FIG. 2 shows another cell structure 20 useful in the practice of the invention. This cell structure is often called the rolled cylindrical cell structure. Four layers are put together and rolled into a cylindrical shape. The four layers are the negative lithium electrode 21, the separator 22, the positive electrode 23 (e.g., NbSe3) and another separator layer 24. The roll is generally put into a cylindrical container with suitable electrical connections to positive and negative electrodes. The cylindrical container is filled with electrolyte to permit electrochemical action.

Various tests were carried out to compare the cycle characteristics of lithium cells with only propylene carbonate and ethylene carbonate as solvents in the electrolyte and with a polyether (triglyme) in addition to propylene carbonate and ethylene carbonate as the solvent system. FIG. 3 shows the results of one such comparison test. This figure shows data on the cycle characteristics of cells with and without the polyether. Shown in FIG. 3 is a graph of the capacity characteristics of the cells as a function of cycle number for a cell with and without the polyether. The charging current was 200 mA and discharging current 400 mA. Cycles were carried out between 2.4 and 1.4 volts, and 0.8 molar LiAsF6 was used as the electrolytic salt.

As can be seen by the graph, the addition of polyether to the propylene carbonate/ethylene carbonate mixture dramatically increases the cycle life of the cell. Indeed, it also increases the capacity of the cell over all of its cycle life and results in a cell of great commercial interest.

Data of safety are obtained in a variety of ways. It is generally well known that heating lithium metal in the presence of the electrolyte solvent will eventually lead to chemical reaction. The nature of this reaction with various solvents is particularly important with respect to cell safety.

Differential thermal analysis (DTA) provides an unusually accurate procedure for observing the reaction of organic solvents used in electrolytes with lithium. Experiments were carried out to study the thermally induced reaction of lithium with various mixed solvent electrolytes using differential scanning calorimetry (DSC). The solvents used are propylene carbonate (PC), ethylene carbonate (EC), 2 methyltetrahydroforan (MeTHF), diethylene carbonate (DEC), triethylene glycol dimethyl ether (triglyme or trig), and tetraethylene glycol dimethyl ether (tetraglyme or tetrag).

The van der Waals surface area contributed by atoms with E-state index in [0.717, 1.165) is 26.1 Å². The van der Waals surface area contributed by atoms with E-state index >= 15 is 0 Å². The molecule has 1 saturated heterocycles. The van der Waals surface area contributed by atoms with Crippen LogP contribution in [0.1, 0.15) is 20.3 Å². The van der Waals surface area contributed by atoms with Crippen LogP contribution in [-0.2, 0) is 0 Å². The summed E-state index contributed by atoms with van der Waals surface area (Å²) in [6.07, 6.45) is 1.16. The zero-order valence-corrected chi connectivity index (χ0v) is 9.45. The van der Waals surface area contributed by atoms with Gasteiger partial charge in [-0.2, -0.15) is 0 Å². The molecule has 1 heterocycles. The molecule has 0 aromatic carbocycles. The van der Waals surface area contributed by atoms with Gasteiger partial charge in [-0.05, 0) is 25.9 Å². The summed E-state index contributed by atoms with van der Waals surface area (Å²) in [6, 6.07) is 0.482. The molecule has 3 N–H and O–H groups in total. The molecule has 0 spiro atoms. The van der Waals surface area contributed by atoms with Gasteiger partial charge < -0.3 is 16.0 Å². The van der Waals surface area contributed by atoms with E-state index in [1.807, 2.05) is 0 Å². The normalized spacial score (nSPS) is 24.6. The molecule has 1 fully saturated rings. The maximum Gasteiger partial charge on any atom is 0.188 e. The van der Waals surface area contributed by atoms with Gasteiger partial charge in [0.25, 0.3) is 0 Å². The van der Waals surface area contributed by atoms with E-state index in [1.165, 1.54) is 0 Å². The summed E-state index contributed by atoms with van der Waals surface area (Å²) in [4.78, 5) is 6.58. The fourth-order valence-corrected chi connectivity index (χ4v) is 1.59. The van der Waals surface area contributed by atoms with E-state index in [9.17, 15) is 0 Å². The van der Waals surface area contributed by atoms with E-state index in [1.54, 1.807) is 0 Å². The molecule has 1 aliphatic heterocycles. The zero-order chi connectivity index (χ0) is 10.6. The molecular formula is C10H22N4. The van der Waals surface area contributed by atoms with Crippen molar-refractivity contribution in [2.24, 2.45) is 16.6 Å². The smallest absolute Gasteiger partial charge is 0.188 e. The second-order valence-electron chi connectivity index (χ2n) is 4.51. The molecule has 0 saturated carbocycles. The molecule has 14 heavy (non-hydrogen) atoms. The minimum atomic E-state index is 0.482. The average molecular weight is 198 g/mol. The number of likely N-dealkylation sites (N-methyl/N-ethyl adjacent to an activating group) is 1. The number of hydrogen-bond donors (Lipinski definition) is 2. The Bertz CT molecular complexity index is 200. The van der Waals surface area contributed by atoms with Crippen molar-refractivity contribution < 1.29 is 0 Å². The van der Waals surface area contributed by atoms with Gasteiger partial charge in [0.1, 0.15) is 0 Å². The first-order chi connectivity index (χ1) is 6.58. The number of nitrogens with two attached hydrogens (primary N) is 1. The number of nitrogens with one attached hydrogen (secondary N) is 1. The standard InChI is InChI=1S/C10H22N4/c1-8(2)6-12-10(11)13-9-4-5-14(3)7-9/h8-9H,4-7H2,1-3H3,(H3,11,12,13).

A comparison of the DSC curves for four electrolytes is shown in FIG. 4. The main feature for comparison is the temperature of the peak maxima. In this figure, the peak heights and areas are not normalized for the amount of reactants, which differed greatly, and thus, these values cannot be directly compared. Various mixed solvent electrolytes were measured and are shown in FIG. 4. The much higher temperature of the peak maximum for the 35PC/35EC/30Trig, 0.8M LiAsF6 electrolyte is an indication that it should behave more safely under rapid heating abuse of an actual cell, than the other three electrolytes shown. This was verified by a rapid heating test on actual cells using heating rates in the range of 70° C. min-1.

Table 1 lists some features of the reaction exotherm obtained from the DSC curves at 10° C. min-1 for various electrolytes. The peak height and total heat are normalized by dividing the weight of lithium consumed in the reaction. The ratio of weight of lithium reacted to weight of electrolyte reacted is also given as an indication of the reactivity of the electrolyte with the lithium. These values for the electrolytes containing DEC and 2-MeTHF are less accurate because of the volatile nature of the solvents causing decreased accuracy in the weight and solvent ratio of these electrolytes. The electrolyte containing DEC had a further complication since it reacted with the lithium below its melting point. This results in an error in its heat output as normalized to the weight of lithium. Of all the parameters measured the temperature of the peak maximum has been determined to be the most reliable parameter for comparing the relative safety of the different electrolytes. In general, by comparison with cell heating tests, the higher this temperature is, the safer the electrolyte will be in actual cell abuse. The other parameters give useful information but must be considered cautiously and with respect to one another and the peak maximum temperature. The initiation temperature can be valuable for simpler systems such as single solvents, or predominantly one solvent mixture. It is less useful for complicated systems, with more equal solvent ratios and high concentrations of salt, which may show multiple exothermic peaks. The peak heights and total heats per gram of lithium are more difficult to use in comparing different systems. At a given heating rate both of these can be larger, for what may be a less reactive system, because the initiation and peak maximum temperatures are higher. This would cause the reactions to go faster and could involve more overlap of reactions within one apparent peak. Therefore, the initiation and peak maximum temperatures are considered to be qualitative weighting factors.